Because an RV just can’t do very much with diamonds. There is no single thing that can damage an RV more quickly and completely (except maybe a car accident or fire) than water. When we bought the Winnebago we bought it knowing that it had water damage. We made a calculated risk and it paid out alright but we always worried a bit about the side wall delamination. We never could tell if there was any structural issues. We weren’t quite at the stage of our rv maintenance where we were willing to pull the windows out and attempt a repair.
On your average house, at least where I lived, water penetration is avoided through the use of layered asphalt shingles. The water runs down the roof. Water that does not run down the roof and gets in through cracked or broken shingles rots the plywood and sometimes the structure underneath. At this point the roof is redone to the tune of $10,000 more or less. This isn’t possible in quite the same way in an RV. The laminated construction doesn’t lend itself to being repaired easily or in a way that is visually undetectable. When it comes to water leaks in an RV, an ounce of prevention is worth a pound of cure.
It should be no surprise then that most of the major manufacturers void the warranty if the sealant on the roof/sides isn’t checked on and repaired once or even twice a year. Most of them use a self levelling lap sealant and believe me, it’s seriously low quality stuff. With our new motorhome it seems more attention was placed on ensuring clean lines than there was on ensuring absolute lack of leaks. When we got our current one we detected leaks in 2 windows that we remedied and one of the front clearance lights leaked shortly after we brought it home. It felt odd to pay so much for a motorhome and have it leak in the same month but such is life.
The leaks were a painful reminder that as nice as our current home is, it’s still an RV and it’s still important to go over the seams. So how do you go over the seams. Well lets see, you climb the ladder, you go up on the roof and you look at each penetration. Ok the sealant looks good. Seriously, every leak I’ve ever found in either the Winnebago or the foretravel the sealant looked pretty good. In fact, no amount of effort stopped the leaks in the Winnebago until we got the magical product of awesomeness - Eternabond.
Eternabond is a line of products that mainly centers around a tape called Roof Seal. I know what you’re thinking… A TAPE?! No seriously, you can’t imagine this stuff until you touch it. It’s almost like a non-newtonian fluid. We’ve decided to use eternabond as an insurance policy. We know the main sealant underneath a particular flange is what has been sealing out the water, but we would like to ensure that it’s not going to leak. Eternabond tape has some ridiculous lifetime like 10 years. With proper surface prep you really do get the life out of it too. And it seals very well. Things will NOT leak. The only downside is that it’s a bit ugly. But this is a ROOF. If you uglify your roof you prevent a leak which will seriously uglify the interior.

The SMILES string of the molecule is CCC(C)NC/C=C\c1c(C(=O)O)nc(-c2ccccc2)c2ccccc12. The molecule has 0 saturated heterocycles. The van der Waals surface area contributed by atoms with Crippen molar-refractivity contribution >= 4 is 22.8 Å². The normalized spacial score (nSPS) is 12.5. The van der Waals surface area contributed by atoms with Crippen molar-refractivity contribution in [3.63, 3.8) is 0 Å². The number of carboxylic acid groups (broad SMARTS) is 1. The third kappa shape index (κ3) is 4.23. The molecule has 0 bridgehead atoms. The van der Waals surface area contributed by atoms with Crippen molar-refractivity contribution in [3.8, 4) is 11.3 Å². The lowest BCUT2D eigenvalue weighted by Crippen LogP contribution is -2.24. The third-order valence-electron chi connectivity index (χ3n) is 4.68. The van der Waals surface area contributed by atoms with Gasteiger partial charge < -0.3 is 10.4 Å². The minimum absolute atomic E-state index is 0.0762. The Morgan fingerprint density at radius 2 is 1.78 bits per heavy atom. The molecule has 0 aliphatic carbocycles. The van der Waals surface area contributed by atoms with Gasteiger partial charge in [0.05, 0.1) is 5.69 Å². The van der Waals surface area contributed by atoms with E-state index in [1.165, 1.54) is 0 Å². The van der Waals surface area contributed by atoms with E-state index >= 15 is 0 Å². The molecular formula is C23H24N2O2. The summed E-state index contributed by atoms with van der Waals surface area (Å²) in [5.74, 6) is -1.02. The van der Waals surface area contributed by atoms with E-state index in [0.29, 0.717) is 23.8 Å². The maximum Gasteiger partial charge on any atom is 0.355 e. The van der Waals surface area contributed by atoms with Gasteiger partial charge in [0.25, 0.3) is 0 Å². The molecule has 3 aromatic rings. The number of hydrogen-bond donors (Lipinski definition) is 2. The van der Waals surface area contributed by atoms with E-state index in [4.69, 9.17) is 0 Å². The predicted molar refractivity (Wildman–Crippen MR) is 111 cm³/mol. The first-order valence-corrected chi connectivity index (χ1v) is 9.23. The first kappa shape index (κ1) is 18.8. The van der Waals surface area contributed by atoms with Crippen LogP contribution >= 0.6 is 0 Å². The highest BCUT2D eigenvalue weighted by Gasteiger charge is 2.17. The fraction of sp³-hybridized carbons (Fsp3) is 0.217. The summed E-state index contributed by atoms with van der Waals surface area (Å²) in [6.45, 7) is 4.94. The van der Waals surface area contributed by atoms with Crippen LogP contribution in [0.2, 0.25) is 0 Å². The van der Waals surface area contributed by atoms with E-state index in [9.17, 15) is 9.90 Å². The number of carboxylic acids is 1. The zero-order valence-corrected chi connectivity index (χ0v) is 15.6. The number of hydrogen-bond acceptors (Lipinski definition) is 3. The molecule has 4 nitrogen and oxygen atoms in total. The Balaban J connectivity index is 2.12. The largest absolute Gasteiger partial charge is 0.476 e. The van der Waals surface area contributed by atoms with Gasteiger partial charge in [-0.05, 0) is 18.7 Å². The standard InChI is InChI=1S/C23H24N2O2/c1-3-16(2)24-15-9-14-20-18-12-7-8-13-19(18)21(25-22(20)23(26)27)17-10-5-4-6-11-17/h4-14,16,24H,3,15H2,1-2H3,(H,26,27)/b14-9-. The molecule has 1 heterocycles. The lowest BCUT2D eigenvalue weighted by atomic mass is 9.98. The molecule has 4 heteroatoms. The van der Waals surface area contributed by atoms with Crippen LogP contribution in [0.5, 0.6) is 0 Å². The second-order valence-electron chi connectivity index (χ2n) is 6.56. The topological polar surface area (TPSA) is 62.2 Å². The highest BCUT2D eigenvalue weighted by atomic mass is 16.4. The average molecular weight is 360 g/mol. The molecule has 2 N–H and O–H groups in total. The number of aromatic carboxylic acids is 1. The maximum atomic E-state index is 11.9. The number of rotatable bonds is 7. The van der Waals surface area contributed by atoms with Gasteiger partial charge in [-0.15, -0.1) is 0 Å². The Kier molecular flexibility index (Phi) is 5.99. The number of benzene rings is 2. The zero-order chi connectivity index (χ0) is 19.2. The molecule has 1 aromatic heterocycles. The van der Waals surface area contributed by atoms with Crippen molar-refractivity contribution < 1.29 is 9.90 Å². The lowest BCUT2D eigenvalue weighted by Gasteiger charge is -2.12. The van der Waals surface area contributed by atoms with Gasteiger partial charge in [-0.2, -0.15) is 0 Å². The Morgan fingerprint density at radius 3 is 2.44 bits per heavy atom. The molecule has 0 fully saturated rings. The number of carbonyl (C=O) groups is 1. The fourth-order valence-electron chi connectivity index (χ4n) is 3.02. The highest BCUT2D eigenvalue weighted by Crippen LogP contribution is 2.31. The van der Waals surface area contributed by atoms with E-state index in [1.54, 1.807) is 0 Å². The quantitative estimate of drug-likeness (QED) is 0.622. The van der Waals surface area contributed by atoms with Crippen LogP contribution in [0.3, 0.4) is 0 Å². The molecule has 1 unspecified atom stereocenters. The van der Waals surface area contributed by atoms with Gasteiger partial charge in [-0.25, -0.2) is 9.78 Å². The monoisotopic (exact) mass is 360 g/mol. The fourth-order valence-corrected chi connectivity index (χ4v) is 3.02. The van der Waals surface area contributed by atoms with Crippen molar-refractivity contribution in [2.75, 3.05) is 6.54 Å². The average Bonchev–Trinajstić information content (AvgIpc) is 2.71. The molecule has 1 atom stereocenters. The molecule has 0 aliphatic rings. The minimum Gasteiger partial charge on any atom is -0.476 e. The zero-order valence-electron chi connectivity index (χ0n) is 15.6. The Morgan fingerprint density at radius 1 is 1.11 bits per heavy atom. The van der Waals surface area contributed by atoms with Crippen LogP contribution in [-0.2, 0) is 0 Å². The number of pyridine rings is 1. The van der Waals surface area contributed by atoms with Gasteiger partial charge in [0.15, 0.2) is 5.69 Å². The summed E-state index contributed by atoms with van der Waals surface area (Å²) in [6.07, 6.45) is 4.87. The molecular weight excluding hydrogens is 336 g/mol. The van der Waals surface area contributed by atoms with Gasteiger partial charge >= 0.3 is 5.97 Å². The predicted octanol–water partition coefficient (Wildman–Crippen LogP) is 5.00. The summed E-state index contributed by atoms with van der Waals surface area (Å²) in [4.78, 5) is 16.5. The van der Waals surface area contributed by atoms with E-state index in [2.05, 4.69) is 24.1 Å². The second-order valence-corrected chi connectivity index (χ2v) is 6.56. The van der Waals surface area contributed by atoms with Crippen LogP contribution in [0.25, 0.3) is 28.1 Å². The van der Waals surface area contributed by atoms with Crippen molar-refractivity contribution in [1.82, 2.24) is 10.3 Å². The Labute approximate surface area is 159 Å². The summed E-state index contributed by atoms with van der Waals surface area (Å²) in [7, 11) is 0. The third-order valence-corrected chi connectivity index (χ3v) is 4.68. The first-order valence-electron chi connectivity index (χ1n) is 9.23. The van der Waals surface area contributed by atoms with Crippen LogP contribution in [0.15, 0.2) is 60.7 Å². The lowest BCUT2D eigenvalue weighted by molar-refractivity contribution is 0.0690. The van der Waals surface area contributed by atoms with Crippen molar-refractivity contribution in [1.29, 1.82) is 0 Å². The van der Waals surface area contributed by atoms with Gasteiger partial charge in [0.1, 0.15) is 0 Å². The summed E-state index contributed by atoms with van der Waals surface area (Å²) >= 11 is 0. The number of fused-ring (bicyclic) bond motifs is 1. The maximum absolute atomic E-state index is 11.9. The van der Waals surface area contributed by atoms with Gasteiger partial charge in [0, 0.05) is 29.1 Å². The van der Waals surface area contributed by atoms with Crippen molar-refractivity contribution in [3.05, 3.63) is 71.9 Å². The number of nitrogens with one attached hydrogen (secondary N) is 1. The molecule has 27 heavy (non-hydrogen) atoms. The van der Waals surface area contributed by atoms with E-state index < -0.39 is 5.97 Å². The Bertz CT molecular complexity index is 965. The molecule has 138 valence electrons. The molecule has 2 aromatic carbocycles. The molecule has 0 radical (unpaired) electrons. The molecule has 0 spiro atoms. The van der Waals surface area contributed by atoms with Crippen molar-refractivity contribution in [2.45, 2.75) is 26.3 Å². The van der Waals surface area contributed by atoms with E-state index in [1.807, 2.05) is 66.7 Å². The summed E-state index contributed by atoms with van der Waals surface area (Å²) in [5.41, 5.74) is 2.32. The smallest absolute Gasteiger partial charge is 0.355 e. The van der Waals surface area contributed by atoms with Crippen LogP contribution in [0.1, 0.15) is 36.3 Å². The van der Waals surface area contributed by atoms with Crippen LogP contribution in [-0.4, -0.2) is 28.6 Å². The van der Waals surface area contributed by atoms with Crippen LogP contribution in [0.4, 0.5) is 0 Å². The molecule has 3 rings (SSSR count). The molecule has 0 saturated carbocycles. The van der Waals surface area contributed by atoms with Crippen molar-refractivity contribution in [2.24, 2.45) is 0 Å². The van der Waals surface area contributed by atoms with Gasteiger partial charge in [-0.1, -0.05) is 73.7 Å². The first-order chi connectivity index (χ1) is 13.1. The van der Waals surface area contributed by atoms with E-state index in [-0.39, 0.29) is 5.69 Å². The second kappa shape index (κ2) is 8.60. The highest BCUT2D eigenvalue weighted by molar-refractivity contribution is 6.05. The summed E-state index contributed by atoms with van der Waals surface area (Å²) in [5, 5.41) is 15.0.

So I have experience now with hundreds of feet of eternabond and I can say there are just a couple things that are important with regards to application but they are REALLY important. 1) The surface must be as clean as you can get. This means scrubbing down the surface with a compatible cleaner. With plastics and fiberglass this means acetone or MEK. Both are pretty noxious chemicals that handily eat through my nitrile gloves. Have a whole box of gloves ready. 2) The tape must not touch ANYTHING until it is where you want it.
Once it sticks whatever tape you manage to get off will be stretched and ruined anyway. 3) When you apply the tape spend many many minutes applying vigorous pressure to all areas of the tape. It is pressure activated more so than anything. We didn’t buy the roller they recommend but we spent a lot of time pushing it down with our fingers and have never had any come up.
Aside from that applying eternabond is as easy as applying tape. The only other noteworthy thing is that I like to apply from the rear of a penetration to the front. This makes for no exposed tape lips that are stuck to other eternabond tape pieces. Without the primer eternabond will stick better to fiberglass than itself. We figure the driving wind/rain on the highway is the most abusive.
For those wondering where you might buy Eternabond, I’ve found the best source is RV Upgrade store. My favorite product is probably the 4” Roofseal in White which is pretty universal but the 2” Roofseal works well for vents as I demonstrated above and can save you some cash.
PS: Our roof has the new Foretravel ceramic armor coat multilayer roof coating. It is kind of like rhino liner. I was pleased with how the eternabond stuck to it and it seemed to do a good job getting into the nooks and crannies that this roof surface creates.
Last modified: 26 July, 2017
Created: 4 April, 2014